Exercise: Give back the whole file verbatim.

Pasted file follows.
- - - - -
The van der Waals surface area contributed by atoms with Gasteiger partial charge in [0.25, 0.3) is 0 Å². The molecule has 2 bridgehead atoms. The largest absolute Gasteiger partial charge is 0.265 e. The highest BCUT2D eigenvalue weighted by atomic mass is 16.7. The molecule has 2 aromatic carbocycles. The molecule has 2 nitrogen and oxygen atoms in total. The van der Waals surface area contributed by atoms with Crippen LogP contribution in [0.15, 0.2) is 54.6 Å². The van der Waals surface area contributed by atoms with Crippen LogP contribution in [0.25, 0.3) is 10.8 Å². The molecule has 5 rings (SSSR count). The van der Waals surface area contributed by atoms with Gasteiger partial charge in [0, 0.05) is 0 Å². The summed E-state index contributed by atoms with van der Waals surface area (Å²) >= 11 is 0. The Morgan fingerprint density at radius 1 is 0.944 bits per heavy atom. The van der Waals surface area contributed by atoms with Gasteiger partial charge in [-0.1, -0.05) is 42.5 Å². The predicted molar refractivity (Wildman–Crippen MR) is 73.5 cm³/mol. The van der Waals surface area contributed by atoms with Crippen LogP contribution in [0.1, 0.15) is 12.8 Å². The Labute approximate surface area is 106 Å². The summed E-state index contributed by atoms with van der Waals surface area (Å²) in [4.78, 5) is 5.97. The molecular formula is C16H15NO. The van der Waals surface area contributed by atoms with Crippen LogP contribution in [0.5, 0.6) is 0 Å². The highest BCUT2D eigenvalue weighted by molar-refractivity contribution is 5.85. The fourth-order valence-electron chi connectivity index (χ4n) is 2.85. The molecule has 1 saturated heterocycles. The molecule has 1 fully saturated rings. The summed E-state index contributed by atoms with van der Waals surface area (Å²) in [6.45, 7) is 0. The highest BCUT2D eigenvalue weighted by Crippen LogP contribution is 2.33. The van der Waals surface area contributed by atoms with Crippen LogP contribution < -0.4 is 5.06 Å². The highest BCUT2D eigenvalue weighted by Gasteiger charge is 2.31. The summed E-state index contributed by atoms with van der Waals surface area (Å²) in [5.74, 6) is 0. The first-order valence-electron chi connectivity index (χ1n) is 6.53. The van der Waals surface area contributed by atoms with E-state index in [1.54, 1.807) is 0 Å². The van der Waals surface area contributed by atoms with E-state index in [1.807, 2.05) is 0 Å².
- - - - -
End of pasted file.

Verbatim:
The van der Waals surface area contributed by atoms with Gasteiger partial charge in [0.25, 0.3) is 0 Å². The molecule has 2 bridgehead atoms. The largest absolute Gasteiger partial charge is 0.265 e. The highest BCUT2D eigenvalue weighted by atomic mass is 16.7. The molecule has 2 aromatic carbocycles. The molecule has 2 nitrogen and oxygen atoms in total. The van der Waals surface area contributed by atoms with Crippen LogP contribution in [0.15, 0.2) is 54.6 Å². The van der Waals surface area contributed by atoms with Crippen LogP contribution in [0.25, 0.3) is 10.8 Å². The molecule has 5 rings (SSSR count). The van der Waals surface area contributed by atoms with Gasteiger partial charge in [0, 0.05) is 0 Å². The summed E-state index contributed by atoms with van der Waals surface area (Å²) >= 11 is 0. The Morgan fingerprint density at radius 1 is 0.944 bits per heavy atom. The van der Waals surface area contributed by atoms with Gasteiger partial charge in [-0.1, -0.05) is 42.5 Å². The predicted molar refractivity (Wildman–Crippen MR) is 73.5 cm³/mol. The van der Waals surface area contributed by atoms with Crippen LogP contribution in [0.1, 0.15) is 12.8 Å². The Labute approximate surface area is 106 Å². The summed E-state index contributed by atoms with van der Waals surface area (Å²) in [4.78, 5) is 5.97. The molecular formula is C16H15NO. The van der Waals surface area contributed by atoms with Crippen LogP contribution in [0.5, 0.6) is 0 Å². The highest BCUT2D eigenvalue weighted by molar-refractivity contribution is 5.85. The fourth-order valence-electron chi connectivity index (χ4n) is 2.85. The molecule has 1 saturated heterocycles. The molecule has 1 fully saturated rings. The summed E-state index contributed by atoms with van der Waals surface area (Å²) in [6.45, 7) is 0. The highest BCUT2D eigenvalue weighted by Crippen LogP contribution is 2.33. The van der Waals surface area contributed by atoms with Crippen LogP contribution < -0.4 is 5.06 Å². The highest BCUT2D eigenvalue weighted by Gasteiger charge is 2.31. The summed E-state index contributed by atoms with van der Waals surface area (Å²) in [5.74, 6) is 0. The first-order valence-electron chi connectivity index (χ1n) is 6.53. The van der Waals surface area contributed by atoms with E-state index in [1.54, 1.807) is 0 Å². The van der Waals surface area contributed by atoms with E-state index in [1.807, 2.05) is 0 Å².